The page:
I have said it before and I will say it again:
Attending the Gay Christian Network Conference continues to be the most “Christian” experience I have had in my entire 34-year church-going existence.
This was my wife and I’s fourth consecutive conference – and not only does it feel like an ever-growing family reunion – but it is the place where God’s presence is undeniably felt.
About a week before the conference, I had someone very close to me tell me that GCN is not a real ministry. That GCN is the place “we” go to make ourselves feel better about sinning. There is no way God could bless a group of people who openly give into their sin.
But walking into that first general session at the Oregon Convention Center, my heart could not accept those words. It was like walking into a wall of love & authenticity. The place was packed with people from all over the world – over 1300 people from 14 countries – almost doubling last year’s 700 attendee total.
Why is GCN growing so quickly? Are we all just so happy to find a place where we can sin and not feel guilty? No. It’s because God’s presence is here, and He wholly accepts us – gay, straight, ally, questioning, pastor, transgender… it does not matter. We are ALL beautifully and wonderfully made – and GCN is one of the only places where I think we all get that. We don’t all agree [or need to], but we are all tied to the One who made us, and that is enough to set differences [and denominations] aside and celebrate. My heart is sad for those people who won’t ever experience this, for fear of that 3 letter word.
As usual, the three keynotes speakers – Jeff Chu, Danny Cortez & Vicky Beeching – delivered amazing and challenging messages, with Justin‘s keynote on Sunday ending the conference perfectly. For the first year, they were live streamed – and I believe the videos are still available here: http://new.livestream.com/GCNconf
Jeff Chu asked what do we, as gay Christians, bring to the table – the place where we all meet and break bread together? He reminded us that all our stories, our voices, are what we can bring to the table. Stories matter, and to learn from each other, we must have real conversations. Conversations made up of listening as well as talking. I experienced this in a real and deep way in between all the sessions and workshops, as I found myself meeting new beautiful souls one after another. Not just other gay Christians, but parents of gay children, and straight allies wanting to know how to love better. So beautiful and so genuine. My heart was humbled with each new story I heard.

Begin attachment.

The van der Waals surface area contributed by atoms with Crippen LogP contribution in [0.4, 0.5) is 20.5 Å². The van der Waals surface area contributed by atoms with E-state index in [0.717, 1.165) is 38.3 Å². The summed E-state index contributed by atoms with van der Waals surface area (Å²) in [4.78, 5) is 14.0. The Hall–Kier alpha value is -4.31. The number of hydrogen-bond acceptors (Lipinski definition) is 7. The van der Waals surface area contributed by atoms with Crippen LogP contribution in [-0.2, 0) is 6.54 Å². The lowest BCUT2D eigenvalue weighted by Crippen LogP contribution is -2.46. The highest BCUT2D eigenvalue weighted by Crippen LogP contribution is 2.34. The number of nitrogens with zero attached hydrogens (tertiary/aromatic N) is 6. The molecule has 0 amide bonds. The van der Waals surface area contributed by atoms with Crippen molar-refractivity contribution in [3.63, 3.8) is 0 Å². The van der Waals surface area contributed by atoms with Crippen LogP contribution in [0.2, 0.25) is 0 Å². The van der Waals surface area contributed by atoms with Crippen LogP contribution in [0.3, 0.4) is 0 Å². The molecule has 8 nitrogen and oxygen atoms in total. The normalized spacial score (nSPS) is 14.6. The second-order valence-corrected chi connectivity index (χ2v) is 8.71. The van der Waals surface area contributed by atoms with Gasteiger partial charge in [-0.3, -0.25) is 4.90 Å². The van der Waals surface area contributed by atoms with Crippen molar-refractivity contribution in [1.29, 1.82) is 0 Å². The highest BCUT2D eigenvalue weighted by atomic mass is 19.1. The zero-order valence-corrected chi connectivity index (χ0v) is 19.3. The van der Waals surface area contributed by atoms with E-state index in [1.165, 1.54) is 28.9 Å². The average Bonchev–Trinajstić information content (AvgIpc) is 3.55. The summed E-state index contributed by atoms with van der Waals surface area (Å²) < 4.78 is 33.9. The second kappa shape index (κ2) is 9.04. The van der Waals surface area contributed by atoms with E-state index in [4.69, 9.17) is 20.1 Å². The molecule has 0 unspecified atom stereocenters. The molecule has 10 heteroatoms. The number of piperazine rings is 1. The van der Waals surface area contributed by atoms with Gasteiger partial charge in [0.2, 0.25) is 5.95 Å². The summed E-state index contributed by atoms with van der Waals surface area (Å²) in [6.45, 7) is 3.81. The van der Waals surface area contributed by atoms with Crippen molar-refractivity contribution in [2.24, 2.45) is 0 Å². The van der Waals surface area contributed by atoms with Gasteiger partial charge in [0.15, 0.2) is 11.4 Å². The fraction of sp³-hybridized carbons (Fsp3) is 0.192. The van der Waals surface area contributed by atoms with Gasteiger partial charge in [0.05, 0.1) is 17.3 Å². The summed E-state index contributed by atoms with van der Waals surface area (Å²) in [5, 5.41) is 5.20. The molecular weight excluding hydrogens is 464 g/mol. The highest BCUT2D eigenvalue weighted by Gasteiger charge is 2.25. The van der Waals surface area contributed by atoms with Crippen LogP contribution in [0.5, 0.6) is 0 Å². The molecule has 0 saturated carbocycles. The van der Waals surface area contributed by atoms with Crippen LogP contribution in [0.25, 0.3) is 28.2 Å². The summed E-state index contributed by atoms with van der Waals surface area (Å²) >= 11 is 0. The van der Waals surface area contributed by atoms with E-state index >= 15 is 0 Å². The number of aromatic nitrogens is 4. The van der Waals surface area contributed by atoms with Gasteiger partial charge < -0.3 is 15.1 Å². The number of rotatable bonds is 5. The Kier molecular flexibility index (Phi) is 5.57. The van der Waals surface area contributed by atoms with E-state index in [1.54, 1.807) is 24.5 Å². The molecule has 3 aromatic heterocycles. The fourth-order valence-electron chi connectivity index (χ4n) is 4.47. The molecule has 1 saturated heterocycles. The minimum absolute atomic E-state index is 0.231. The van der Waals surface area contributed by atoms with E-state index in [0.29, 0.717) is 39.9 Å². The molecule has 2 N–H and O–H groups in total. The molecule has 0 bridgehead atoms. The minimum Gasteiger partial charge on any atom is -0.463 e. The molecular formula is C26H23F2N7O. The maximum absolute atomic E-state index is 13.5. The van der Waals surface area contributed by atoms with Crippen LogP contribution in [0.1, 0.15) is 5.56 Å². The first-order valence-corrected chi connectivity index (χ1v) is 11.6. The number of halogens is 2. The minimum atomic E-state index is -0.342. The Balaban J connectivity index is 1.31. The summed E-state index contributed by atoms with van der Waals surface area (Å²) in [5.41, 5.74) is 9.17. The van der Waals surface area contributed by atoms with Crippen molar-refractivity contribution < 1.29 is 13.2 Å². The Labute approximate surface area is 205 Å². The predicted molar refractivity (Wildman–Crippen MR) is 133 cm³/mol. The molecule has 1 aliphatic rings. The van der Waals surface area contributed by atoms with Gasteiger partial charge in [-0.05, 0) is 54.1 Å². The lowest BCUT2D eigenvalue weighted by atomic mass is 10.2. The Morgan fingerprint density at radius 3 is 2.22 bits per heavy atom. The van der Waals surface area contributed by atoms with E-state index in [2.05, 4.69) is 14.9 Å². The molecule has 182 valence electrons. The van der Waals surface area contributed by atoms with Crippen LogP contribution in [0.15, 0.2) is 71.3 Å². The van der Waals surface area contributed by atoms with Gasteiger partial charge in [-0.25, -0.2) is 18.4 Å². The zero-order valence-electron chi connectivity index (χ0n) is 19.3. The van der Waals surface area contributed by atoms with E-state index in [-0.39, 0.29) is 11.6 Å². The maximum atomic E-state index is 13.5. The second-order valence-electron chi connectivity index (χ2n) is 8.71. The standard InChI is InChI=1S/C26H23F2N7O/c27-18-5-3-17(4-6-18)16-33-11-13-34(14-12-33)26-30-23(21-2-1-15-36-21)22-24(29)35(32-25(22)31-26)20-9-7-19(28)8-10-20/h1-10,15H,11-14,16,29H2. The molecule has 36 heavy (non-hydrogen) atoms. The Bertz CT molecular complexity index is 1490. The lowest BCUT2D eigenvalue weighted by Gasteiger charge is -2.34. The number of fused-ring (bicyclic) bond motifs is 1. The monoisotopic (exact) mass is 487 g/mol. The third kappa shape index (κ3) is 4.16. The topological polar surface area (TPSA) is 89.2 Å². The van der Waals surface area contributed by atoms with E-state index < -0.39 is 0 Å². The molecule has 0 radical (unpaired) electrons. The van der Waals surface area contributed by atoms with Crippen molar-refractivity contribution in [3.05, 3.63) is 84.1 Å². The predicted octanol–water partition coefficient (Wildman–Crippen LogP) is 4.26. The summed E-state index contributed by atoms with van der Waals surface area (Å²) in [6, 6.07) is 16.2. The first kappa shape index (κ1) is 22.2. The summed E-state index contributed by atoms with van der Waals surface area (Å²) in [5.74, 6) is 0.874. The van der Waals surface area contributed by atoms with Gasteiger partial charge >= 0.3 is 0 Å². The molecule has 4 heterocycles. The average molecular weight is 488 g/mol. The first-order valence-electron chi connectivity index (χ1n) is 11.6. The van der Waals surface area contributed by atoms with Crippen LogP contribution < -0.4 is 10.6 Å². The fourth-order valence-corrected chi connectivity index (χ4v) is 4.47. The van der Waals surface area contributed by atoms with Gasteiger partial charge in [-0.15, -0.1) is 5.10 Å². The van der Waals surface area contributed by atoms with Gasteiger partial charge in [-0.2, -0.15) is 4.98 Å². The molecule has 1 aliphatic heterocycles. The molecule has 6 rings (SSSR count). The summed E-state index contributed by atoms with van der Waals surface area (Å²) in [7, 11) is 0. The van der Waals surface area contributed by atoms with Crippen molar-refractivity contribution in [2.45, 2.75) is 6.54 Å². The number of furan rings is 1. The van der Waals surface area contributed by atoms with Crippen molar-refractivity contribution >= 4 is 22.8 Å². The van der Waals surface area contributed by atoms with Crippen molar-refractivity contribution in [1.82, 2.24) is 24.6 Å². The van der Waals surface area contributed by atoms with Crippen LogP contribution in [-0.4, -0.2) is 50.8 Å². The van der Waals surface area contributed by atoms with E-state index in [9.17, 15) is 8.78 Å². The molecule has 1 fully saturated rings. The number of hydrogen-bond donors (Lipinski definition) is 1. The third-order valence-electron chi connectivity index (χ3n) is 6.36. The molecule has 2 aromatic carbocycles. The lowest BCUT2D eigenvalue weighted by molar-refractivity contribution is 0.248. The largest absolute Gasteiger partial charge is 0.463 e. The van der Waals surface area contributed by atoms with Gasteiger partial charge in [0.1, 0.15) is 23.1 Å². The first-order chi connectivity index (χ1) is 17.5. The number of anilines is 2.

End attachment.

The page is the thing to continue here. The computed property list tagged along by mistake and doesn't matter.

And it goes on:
Danny Cortez, [straight] pastor from New Heart Community Church, challenged us to love better. After realizing that his own views, as a straight pastor, had changed in regards to homosexuality – his own son came out as gay. This started a huge and challenging journey for his church as he then came out to them as affirming. If you haven’t seen his sermon explaining how his views changed, please take time to watch it here.
He reminded us that wherever we land on this issue, the goal of our faith is not marriage equality – but LOVE. Jesus asks us to “Bless those who curse you. Pray for those who persecute you.” Have a posture of love. We have the choice to end the cycle and learn to love like Christ did, and does. What a huge privilege, to participate in that! That is exactly why I got “Be the change” tattooed around my wrist. I want to give grace and love to those I perhaps have not gotten it from. I want to respond differently; to love radically. I will fail, but I will continue to try over and over again.
During his keynote, Danny gave the gay Christian community an invaluable gift. He apologized. On behalf of the church that tried to “change” us, or convince us that we could not be loved by God until we are fixed – he said he was sorry. He said that was not true. There were tears in his eyes, and his voice wavered as he looked out into the packed audience and said, “I am so sorry.” So much healing in those little words. Thank you, Danny.
The third keynote speaker – and perhaps the most controversial – was Vicky Beeching. So controversial was this newly “outed” gay Christian singer, speaker & religious commentator from the UK – that the folks from Westboro Baptist flew themselves all the way from their headquarters in Kansas, to Portland, to protest her and the rest of us at GCN.